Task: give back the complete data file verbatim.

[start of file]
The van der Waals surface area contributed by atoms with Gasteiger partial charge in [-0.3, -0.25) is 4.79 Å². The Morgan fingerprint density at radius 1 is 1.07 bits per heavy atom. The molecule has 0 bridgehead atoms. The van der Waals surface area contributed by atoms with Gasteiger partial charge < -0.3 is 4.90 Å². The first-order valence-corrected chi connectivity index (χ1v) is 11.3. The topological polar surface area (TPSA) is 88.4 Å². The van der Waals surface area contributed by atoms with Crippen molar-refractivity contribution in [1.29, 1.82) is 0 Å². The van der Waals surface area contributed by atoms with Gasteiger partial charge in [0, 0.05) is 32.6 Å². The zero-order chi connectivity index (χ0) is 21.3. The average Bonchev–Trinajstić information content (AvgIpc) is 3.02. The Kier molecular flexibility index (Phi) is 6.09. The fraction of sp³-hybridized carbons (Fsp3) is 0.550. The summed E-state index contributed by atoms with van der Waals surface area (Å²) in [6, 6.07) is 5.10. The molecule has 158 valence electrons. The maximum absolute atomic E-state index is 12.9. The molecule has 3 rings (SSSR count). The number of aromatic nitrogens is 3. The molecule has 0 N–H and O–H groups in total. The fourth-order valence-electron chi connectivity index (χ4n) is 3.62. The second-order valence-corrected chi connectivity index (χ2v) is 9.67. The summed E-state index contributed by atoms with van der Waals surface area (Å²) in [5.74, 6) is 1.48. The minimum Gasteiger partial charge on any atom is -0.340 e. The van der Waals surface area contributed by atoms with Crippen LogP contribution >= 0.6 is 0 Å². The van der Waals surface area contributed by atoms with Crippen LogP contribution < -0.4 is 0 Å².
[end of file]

The van der Waals surface area contributed by atoms with Gasteiger partial charge in [-0.3, -0.25) is 4.79 Å². The Morgan fingerprint density at radius 1 is 1.07 bits per heavy atom. The molecule has 0 bridgehead atoms. The van der Waals surface area contributed by atoms with Gasteiger partial charge < -0.3 is 4.90 Å². The first-order valence-corrected chi connectivity index (χ1v) is 11.3. The topological polar surface area (TPSA) is 88.4 Å². The van der Waals surface area contributed by atoms with Crippen molar-refractivity contribution in [1.29, 1.82) is 0 Å². The van der Waals surface area contributed by atoms with Gasteiger partial charge in [0, 0.05) is 32.6 Å². The zero-order chi connectivity index (χ0) is 21.3. The average Bonchev–Trinajstić information content (AvgIpc) is 3.02. The Kier molecular flexibility index (Phi) is 6.09. The fraction of sp³-hybridized carbons (Fsp3) is 0.550. The summed E-state index contributed by atoms with van der Waals surface area (Å²) in [6, 6.07) is 5.10. The molecule has 158 valence electrons. The maximum absolute atomic E-state index is 12.9. The molecule has 3 rings (SSSR count). The number of aromatic nitrogens is 3. The molecule has 0 N–H and O–H groups in total. The fourth-order valence-electron chi connectivity index (χ4n) is 3.62. The second-order valence-corrected chi connectivity index (χ2v) is 9.67. The summed E-state index contributed by atoms with van der Waals surface area (Å²) in [5.74, 6) is 1.48. The minimum Gasteiger partial charge on any atom is -0.340 e. The van der Waals surface area contributed by atoms with Crippen LogP contribution >= 0.6 is 0 Å². The van der Waals surface area contributed by atoms with Crippen LogP contribution < -0.4 is 0 Å².